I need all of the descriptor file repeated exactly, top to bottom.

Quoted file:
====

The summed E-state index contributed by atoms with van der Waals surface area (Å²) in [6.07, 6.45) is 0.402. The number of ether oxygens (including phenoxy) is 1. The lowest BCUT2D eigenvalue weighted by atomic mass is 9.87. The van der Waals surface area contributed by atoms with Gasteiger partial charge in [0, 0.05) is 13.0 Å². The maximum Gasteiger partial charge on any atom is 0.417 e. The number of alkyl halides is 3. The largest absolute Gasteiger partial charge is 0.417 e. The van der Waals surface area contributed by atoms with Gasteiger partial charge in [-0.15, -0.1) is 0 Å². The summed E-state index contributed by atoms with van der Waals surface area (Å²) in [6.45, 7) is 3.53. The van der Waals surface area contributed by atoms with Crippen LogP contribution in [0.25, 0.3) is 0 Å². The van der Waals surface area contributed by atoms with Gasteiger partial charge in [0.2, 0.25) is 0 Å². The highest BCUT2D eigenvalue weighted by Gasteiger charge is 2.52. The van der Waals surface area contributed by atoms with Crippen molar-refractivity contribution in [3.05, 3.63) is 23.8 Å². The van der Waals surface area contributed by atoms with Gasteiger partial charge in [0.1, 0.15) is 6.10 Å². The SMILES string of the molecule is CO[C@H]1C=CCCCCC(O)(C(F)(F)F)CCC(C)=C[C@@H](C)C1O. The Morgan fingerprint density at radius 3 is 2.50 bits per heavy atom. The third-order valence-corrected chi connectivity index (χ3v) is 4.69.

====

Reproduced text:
The summed E-state index contributed by atoms with van der Waals surface area (Å²) in [6.07, 6.45) is 0.402. The number of ether oxygens (including phenoxy) is 1. The lowest BCUT2D eigenvalue weighted by atomic mass is 9.87. The van der Waals surface area contributed by atoms with Gasteiger partial charge in [0, 0.05) is 13.0 Å². The maximum Gasteiger partial charge on any atom is 0.417 e. The number of alkyl halides is 3. The largest absolute Gasteiger partial charge is 0.417 e. The van der Waals surface area contributed by atoms with Gasteiger partial charge in [-0.15, -0.1) is 0 Å². The summed E-state index contributed by atoms with van der Waals surface area (Å²) in [6.45, 7) is 3.53. The van der Waals surface area contributed by atoms with Crippen LogP contribution in [0.25, 0.3) is 0 Å². The van der Waals surface area contributed by atoms with Gasteiger partial charge in [0.2, 0.25) is 0 Å². The highest BCUT2D eigenvalue weighted by Gasteiger charge is 2.52. The van der Waals surface area contributed by atoms with Crippen molar-refractivity contribution in [3.05, 3.63) is 23.8 Å². The van der Waals surface area contributed by atoms with Gasteiger partial charge in [0.1, 0.15) is 6.10 Å². The SMILES string of the molecule is CO[C@H]1C=CCCCCC(O)(C(F)(F)F)CCC(C)=C[C@@H](C)C1O. The Morgan fingerprint density at radius 3 is 2.50 bits per heavy atom. The third-order valence-corrected chi connectivity index (χ3v) is 4.69.